In mid-July, you could almost hear New Hanover County Sheriff Ed McMahon polishing his badge before announcing the seizure of almost 13 pounds of fentanyl inside a home in Wilmington, North Carolina. “As as we can tell this is one of the largest seizures in the state,” he told WECT, beaming. According to McMahon, that much fentanyl had a street value of more than $2 million—or at least he thought it did.
The bust was the result of a months-long operation, which involved undercover detectives visiting the property and buying heroin on multiple occasions. On their final visit, they pulled out a search warrant and discovered enough fentanyl to produce “hundreds of thousands of bags for sale.” Two men and one woman were arrested and held on a lengthy list of charges.
Crime Scene Investigators tested the white powder when it was discovered, and their field tests all basically said “Yup, this is fentanyl.” According to WWAY, McMahon ordered the state lab to perform a rush analysis on the fentanyl and on some heroin taken from the residence. When the results came back, they were… not good. Those technicians reported that the substance wasn’t fentanyl, but they were also unable to tell McMahon what it was.
Charles Batts, one of the men who was arrested, wasn’t exactly pleading his innocence—he did allegedly possess and sell heroin and marijuana too—but he insists that the officers didn’t find fentanyl in his house. “Well when the people said they seen it, it was like a big container, I said, ‘Yeah, it’s flour. Cooking flour,’” he told WWAY. “And I don’t know where they got fentanyl from. And now it makes me look so like I’m the worst person in the world I guess cause that’s a lot of fentanyl. I couldn’t afford that much fentanyl.”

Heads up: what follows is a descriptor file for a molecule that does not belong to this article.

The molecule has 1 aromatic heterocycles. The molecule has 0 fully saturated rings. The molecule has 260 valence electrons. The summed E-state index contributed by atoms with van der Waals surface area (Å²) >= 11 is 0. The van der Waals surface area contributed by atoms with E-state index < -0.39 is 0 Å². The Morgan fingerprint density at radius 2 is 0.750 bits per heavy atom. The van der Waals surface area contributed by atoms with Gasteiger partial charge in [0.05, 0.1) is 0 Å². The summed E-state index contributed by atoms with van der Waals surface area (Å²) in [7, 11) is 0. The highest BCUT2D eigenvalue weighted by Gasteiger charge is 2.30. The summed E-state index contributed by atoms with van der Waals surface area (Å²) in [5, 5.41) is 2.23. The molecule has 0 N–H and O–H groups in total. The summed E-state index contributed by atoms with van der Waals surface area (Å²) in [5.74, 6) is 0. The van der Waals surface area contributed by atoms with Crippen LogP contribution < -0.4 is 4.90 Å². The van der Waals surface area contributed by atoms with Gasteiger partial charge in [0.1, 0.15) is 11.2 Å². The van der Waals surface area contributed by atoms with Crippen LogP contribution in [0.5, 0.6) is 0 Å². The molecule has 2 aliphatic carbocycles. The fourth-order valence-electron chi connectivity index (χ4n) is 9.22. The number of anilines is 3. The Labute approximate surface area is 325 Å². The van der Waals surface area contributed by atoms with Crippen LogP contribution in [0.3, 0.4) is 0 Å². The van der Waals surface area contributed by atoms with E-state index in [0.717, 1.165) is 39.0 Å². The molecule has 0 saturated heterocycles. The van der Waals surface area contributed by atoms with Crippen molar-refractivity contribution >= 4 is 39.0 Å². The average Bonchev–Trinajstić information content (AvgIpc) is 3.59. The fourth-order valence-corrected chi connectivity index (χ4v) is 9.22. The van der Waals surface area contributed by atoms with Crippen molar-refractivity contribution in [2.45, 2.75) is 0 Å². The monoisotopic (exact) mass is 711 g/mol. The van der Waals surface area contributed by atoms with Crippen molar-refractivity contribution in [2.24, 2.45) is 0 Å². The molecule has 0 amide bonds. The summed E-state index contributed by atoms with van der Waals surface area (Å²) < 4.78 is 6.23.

He could probably afford that much sugar, though. And, according to tests from an independent lab, that’s exactly what it was—and it comes with an estimated street value of $8. That enthusiastically celebrated drug bust recovered just under six kilos of “simple and complex carbohydrates,” and pure sugar isn’t a controlled substance. (AT LEAST NOT YET, JEFF SESSIONS.)
Scott Company Drug Testing, which manufactures the field tests used by the CSI officers, told WECT that “under certain circumstances,” sugar could trigger a false positive for fentanyl. “This is something we discovered after this case,” company president Ian Scott told the station. “We will be incorporating this into our training program to make sure this doesn't happen again.” Scott, along with the company’s legal counsel, helpfully suggested that the officers on the scene “use common sense and evaluate the totality of the circumstances” before taking a suspect into custody.
That’s basically what Charles Batts said, too: “If you can’t tell flour from a drug, something ain’t right.” And if you can’t tell flour from sugar, you probably shouldn't be cooking anything.